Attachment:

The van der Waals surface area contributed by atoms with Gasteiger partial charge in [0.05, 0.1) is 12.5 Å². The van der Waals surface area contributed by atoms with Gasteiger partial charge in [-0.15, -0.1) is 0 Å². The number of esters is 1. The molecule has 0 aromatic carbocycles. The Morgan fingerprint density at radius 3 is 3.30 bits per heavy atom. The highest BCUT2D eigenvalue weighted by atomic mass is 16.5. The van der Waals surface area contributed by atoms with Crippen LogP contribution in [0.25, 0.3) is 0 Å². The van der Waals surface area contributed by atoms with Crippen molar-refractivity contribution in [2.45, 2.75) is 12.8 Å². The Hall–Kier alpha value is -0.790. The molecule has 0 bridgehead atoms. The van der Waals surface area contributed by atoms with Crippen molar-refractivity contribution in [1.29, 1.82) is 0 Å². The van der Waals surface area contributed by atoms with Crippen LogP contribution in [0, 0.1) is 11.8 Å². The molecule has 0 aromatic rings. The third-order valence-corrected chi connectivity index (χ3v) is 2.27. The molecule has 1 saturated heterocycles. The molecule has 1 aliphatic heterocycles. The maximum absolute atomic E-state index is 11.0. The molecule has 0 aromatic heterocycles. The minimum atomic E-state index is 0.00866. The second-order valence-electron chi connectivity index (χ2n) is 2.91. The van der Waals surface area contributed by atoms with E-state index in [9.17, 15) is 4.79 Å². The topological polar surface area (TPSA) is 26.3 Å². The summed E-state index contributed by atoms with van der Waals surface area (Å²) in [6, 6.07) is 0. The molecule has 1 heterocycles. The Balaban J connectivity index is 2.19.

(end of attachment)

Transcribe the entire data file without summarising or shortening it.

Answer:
The van der Waals surface area contributed by atoms with Gasteiger partial charge in [0.05, 0.1) is 12.5 Å². The van der Waals surface area contributed by atoms with Gasteiger partial charge in [-0.15, -0.1) is 0 Å². The number of esters is 1. The molecule has 0 aromatic carbocycles. The Morgan fingerprint density at radius 3 is 3.30 bits per heavy atom. The highest BCUT2D eigenvalue weighted by atomic mass is 16.5. The van der Waals surface area contributed by atoms with Crippen LogP contribution in [0.25, 0.3) is 0 Å². The van der Waals surface area contributed by atoms with Crippen molar-refractivity contribution in [2.45, 2.75) is 12.8 Å². The Hall–Kier alpha value is -0.790. The molecule has 0 bridgehead atoms. The van der Waals surface area contributed by atoms with Crippen molar-refractivity contribution in [1.29, 1.82) is 0 Å². The van der Waals surface area contributed by atoms with Crippen LogP contribution in [0, 0.1) is 11.8 Å². The molecule has 0 aromatic rings. The third-order valence-corrected chi connectivity index (χ3v) is 2.27. The molecule has 1 saturated heterocycles. The molecule has 1 aliphatic heterocycles. The maximum absolute atomic E-state index is 11.0. The molecule has 0 aromatic heterocycles. The minimum atomic E-state index is 0.00866. The second-order valence-electron chi connectivity index (χ2n) is 2.91. The van der Waals surface area contributed by atoms with E-state index in [9.17, 15) is 4.79 Å². The topological polar surface area (TPSA) is 26.3 Å². The summed E-state index contributed by atoms with van der Waals surface area (Å²) in [6, 6.07) is 0. The molecule has 1 heterocycles. The Balaban J connectivity index is 2.19.